You all know by now that Thérèse is a doctor of the Church. As such the Church has declared that she has taught valuable doctrine concerning core church teachings. In particular, her "little way" is seen as a valuable contribution to the understanding of the Church.
However, the definition is that of a doctor of philosophy and the original meaning of Doctor. Thérèse is also a doctor in the modern sense. Through her deep understanding she corrects certain ailments in the church that come through exposure to the secular world.
from Spiritual Childhood: The Spirituality of St. Thérèse of Lisieux
Msgr. Vernon Johnson
The word "love" is so often used for something merely emotional or sentimental that we hesitate to use it in connection with our religion. St. Thérèse rescues us from this false reserve and puts the word "love" again upon our lips in its true meaning.
In the midst of us cold and grown-up lovers, with our love hardened by the difficulty of life, dulled by its dreary routine, stilted by convention, and fettered by human respect, God has placed St. Thérèse to rescue us from all that is false in our concept of love and lead us back to that simple, direct, spontaneous love which, in the depths of our souls, we really long for.
As we enter the crypt of the basilica at Lisieux, we find ourselves beneath the great arch which spans the entrance to the nave. At the base of one side of the arch are written these words of scripture: Thou shalt love the Lord thy God with thy whole heart and with thy whole soul and with thy whole mind. This is the greatest and the first commandment. And the second is like to this: Thou shalt love thy neighour as thyself. On the other side are the words of St. Thérèse: "There is but one thing to be done here below: to love Jesus and to save souls for Him that He may be more loved." Thus does she make the words of Scripture live again, words which we have known from childhood, but whose meaning for that very reason has lost much of its significance.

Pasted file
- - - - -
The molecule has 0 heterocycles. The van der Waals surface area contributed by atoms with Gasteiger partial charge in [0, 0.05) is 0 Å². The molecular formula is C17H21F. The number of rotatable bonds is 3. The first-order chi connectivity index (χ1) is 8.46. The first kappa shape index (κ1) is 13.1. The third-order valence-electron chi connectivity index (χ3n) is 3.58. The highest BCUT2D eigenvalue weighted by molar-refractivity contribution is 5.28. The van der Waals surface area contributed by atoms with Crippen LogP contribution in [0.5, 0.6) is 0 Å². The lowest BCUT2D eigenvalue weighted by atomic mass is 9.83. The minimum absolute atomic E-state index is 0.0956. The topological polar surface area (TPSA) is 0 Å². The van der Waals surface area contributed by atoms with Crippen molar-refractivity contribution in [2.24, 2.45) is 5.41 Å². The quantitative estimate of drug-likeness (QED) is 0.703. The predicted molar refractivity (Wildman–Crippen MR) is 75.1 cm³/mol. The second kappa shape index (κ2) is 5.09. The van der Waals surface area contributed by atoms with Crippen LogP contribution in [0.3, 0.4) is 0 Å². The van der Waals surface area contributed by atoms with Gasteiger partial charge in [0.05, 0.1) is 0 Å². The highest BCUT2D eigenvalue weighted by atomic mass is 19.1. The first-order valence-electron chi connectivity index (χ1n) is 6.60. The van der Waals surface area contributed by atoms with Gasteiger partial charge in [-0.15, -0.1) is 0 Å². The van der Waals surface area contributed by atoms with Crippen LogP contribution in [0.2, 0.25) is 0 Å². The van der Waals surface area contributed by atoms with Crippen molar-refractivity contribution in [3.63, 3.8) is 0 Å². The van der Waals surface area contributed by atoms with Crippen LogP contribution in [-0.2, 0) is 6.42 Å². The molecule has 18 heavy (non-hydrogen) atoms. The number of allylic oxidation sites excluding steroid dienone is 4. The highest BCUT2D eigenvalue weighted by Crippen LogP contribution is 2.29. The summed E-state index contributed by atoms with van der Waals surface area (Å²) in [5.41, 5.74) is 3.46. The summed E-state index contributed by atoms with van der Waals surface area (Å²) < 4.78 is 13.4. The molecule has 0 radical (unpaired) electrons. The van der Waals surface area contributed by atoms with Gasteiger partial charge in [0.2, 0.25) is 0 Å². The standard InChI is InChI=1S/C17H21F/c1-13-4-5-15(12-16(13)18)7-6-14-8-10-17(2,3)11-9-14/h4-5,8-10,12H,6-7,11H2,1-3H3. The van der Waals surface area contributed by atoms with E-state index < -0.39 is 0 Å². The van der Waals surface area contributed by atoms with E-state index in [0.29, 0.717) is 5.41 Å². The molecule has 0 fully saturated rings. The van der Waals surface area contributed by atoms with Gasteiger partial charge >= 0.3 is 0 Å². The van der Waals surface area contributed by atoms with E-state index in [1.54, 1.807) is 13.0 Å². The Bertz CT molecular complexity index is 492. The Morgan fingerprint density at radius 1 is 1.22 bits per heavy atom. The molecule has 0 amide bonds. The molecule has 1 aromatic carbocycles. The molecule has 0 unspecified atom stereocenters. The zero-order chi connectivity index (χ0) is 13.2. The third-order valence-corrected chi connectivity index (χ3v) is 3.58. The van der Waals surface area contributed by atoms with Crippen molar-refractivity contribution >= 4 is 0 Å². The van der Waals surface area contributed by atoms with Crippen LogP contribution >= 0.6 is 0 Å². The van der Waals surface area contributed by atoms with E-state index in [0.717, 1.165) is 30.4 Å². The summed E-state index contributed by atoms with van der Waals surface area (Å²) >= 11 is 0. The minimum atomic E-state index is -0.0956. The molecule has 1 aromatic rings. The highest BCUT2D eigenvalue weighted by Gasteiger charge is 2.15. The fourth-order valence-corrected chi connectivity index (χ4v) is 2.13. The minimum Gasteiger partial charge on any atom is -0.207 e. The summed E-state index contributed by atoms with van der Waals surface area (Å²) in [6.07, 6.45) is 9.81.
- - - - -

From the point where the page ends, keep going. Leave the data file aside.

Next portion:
It may be urged that a love of such simple directness as St. Thérèse's is possible only for special souls, gifted with extraordinary supernatural graces, and that therefore it is not within the compass of the ordinary person. But St. Thérèse's life was not distinguished by anything spectacular. Her way, as she used to say, was very ordinary, fashioned through the normal means of grace common to us all. The extraordinary thing in her life was her simple fidelity to those means of grace.
Thérèse is a gift to us from God. Through her, as through St. Bernadette, He once again showed us that ordinary people can achieve extraordinary sanctity through perfectly ordinary means. In short, He showed us that once again “His Grace is sufficient.”
Of ourselves we can do nothing but sin. But with God we are, each of us, a saint and a source of hope for the people we meet every day. Thérèse has pulled us out of a sense of love that grasps and seeks to fill a great emptiness and shown us a love that comes from a fullness and reaches out to others. More, because she was not extraordinarily gifted—she did not have the mind of a St. Thomas Aquinas, or the high teaching of St. Francis de Sales, St. Alphonsus, or St. John of the Cross—she is accessible to us. Moreover, she promised to make herself accessible. Her heaven would be spent doing good on Earth. The good she does begins with our choice to follow the little way and to show to all around us the loved she showed while on Earth. We will each do this in our own way; however, our best tribute to her today would be one small action, one little sacrifice that takes us away from ourselves and puts us squarely with God and with our neighbor. Thus we can spend our Earth building the Kingdom of Heaven through God’s grace.
St. Thérèse, Doctor and Daughter of the Most Holy Catholic Church, pray for us that we all burn with the fire that you had for God and for the salvation of souls.